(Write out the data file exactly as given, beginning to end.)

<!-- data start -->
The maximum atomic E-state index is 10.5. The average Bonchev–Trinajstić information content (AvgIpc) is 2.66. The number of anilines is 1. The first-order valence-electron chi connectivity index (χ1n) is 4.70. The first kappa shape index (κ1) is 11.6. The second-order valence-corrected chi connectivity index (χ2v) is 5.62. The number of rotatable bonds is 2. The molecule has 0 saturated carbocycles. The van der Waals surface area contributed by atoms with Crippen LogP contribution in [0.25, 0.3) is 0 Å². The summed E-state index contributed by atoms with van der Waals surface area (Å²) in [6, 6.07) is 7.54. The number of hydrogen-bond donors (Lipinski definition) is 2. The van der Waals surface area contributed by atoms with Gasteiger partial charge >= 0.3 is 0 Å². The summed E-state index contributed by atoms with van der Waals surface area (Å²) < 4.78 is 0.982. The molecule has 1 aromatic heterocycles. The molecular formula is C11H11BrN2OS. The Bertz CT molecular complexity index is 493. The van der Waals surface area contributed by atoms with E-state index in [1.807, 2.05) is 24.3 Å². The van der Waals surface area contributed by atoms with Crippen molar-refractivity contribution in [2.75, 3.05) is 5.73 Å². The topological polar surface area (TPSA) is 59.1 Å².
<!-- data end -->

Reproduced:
The maximum atomic E-state index is 10.5. The average Bonchev–Trinajstić information content (AvgIpc) is 2.66. The number of anilines is 1. The first-order valence-electron chi connectivity index (χ1n) is 4.70. The first kappa shape index (κ1) is 11.6. The second-order valence-corrected chi connectivity index (χ2v) is 5.62. The number of rotatable bonds is 2. The molecule has 0 saturated carbocycles. The van der Waals surface area contributed by atoms with Crippen LogP contribution in [0.25, 0.3) is 0 Å². The summed E-state index contributed by atoms with van der Waals surface area (Å²) in [6, 6.07) is 7.54. The number of hydrogen-bond donors (Lipinski definition) is 2. The van der Waals surface area contributed by atoms with Gasteiger partial charge >= 0.3 is 0 Å². The summed E-state index contributed by atoms with van der Waals surface area (Å²) < 4.78 is 0.982. The molecule has 1 aromatic heterocycles. The molecular formula is C11H11BrN2OS. The Bertz CT molecular complexity index is 493. The van der Waals surface area contributed by atoms with E-state index in [1.807, 2.05) is 24.3 Å². The van der Waals surface area contributed by atoms with Crippen molar-refractivity contribution in [2.75, 3.05) is 5.73 Å². The topological polar surface area (TPSA) is 59.1 Å².